Silence is a virtue for Tokyo’s Flau

by James Hadfield

Special To The Japan Times

Back when he still worked as a speech therapist and audiologist, Yasuhiko Fukuzono used to observe an interesting phenomenon. When deaf patients were fitted out with hearing aids for the first time, they complained that everything was just noise. “Even when they were at home, not doing anything, it was still noisy,” he says. “You know what it was? It was the sound of the fridge. We don’t even notice it, right? When you don’t recognize a sound, you hear it as noise, but once you know what it is you’re okay: your noise threshold changes.”

That threshold is a key concept in Fukuzono’s work — he just chooses to set it lower than most people. As “curator” of the Tokyo-based Flau label and its associated live events, he’s cultivated a world of hushed, understated beauty, where small details count for far more than brash gestures. The gigs that he organizes under the Foundland banner can sometimes strain at the limits of audibility, while Flau releases — which range from electronica to acoustic folk to modern classical — share a certain gauziness and restraint.

Duncan Cooper, associate editor of U.S. music magazine The Fader and an enthusiastic champion of Flau, has compared it to sounding “the way a cherry blossom looks.”

“There’s such a unique sensibility to the label — this sort of delicate and miniature and quietly-go-with-the-flow quality,” he says by e-mail. “Everything on Flau seems a little quieter than if it were done somewhere else; in that way there’s both confidence, because many artists boldly use negative space, and fragility.”

Those artists are a mixed bunch: In the past year, Flau has released albums of solo piano and vibraphone (by Henning Schmiedt and Masayoshi Fujita, respectively), chamber folk (French trio 0), immersive sample collages (Twigs & Yarn, Liz Christine) and ambient electronica (Fujita again, this time under his El Fog moniker). Most recently, it’s been getting strong reviews for “When You Arrive There,” the second album by Ikebana, a diaphanous duo whose chief songwriter apparently hasn’t moved on since the early 1990s.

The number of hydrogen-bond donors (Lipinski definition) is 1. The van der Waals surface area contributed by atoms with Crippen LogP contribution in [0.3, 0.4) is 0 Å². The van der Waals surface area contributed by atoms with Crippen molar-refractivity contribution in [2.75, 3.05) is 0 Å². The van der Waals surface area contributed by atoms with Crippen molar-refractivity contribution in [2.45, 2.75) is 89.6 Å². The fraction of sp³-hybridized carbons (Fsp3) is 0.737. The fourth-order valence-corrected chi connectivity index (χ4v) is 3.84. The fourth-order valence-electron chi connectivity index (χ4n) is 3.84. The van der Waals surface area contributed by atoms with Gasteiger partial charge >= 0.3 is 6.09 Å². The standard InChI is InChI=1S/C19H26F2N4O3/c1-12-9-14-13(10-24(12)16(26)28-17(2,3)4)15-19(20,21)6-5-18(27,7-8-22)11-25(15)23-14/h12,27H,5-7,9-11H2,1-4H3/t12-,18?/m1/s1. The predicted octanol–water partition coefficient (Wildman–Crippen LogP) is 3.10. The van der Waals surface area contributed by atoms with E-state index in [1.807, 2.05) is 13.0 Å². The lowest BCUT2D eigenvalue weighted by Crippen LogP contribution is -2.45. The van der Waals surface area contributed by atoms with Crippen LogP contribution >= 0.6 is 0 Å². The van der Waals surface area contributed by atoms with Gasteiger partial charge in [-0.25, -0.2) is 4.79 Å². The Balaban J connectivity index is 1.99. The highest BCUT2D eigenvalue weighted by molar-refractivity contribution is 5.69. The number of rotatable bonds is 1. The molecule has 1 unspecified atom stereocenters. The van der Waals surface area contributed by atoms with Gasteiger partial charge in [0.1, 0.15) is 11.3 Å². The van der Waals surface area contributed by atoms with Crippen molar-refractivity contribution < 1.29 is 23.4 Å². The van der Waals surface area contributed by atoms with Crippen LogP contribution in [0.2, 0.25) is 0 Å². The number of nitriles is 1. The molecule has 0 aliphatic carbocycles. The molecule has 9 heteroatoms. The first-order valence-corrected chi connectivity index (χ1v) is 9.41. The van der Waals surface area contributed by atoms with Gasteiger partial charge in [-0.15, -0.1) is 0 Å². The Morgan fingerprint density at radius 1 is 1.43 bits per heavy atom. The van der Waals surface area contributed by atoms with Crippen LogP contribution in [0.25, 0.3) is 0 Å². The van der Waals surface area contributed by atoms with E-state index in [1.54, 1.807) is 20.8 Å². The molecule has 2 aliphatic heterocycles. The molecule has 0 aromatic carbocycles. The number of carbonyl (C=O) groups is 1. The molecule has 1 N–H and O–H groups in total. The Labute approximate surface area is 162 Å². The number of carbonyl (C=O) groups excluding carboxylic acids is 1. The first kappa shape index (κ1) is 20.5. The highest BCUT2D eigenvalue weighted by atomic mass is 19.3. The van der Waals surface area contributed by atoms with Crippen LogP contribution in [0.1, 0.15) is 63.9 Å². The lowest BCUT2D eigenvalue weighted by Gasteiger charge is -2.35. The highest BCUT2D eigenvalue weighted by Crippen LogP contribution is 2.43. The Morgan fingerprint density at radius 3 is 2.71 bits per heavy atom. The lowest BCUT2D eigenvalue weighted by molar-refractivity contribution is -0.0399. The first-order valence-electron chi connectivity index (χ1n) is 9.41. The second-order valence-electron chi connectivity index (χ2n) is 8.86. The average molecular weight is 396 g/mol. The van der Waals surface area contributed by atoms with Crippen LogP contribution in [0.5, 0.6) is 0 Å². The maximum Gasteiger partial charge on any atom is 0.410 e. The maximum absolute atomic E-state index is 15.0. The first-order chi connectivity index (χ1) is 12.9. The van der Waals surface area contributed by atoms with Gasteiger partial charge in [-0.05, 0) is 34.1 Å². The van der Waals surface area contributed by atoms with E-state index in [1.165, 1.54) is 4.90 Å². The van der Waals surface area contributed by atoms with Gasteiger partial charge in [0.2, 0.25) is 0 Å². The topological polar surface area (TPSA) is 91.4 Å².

“She doesn’t have any Internet connection, just a really outdated mobile phone,” says Fukuzono. “She’s totally clueless about new music: it’s like she stopped at My Bloody Valentine and Cocteau Twins. But when you listen to Ikebana, it actually sounds quite contemporary.”

Somewhat unusually for a Japanese indie label, Flau doesn’t restrict itself to domestic acts, nor does it focus its activities purely on the local market. Releases are promoted to international blogs and media and sold worldwide via the label’s website, which is completely bilingual. For the first few years, in fact, the website was exclusively in English. “I thought it was cool to do it that way,” says Fukuzono. “When Japanese artists sent me demo tapes, they wrote everything in English — they didn’t realize it was a Japanese label.”

As a child of the MySpace generation, Fukuzono — who releases gorgeous electronica of his own under the moniker Aus — was already accustomed to befriending fellow musicians online when he stumbled into starting his own label at the end of 2006. The first release was a CD compilation that he and co-organizer Yuri Miyauchi gave away at their inaugural Flau gig, a daytime event held at a bar in the Tokyo neighborhood of Sangenjaya. Fukuzono had approached a variety of artists via MySpace, at the time the most popular online meeting place for musicians, and ended up amassing nearly 30 tracks, enough to fill two discs.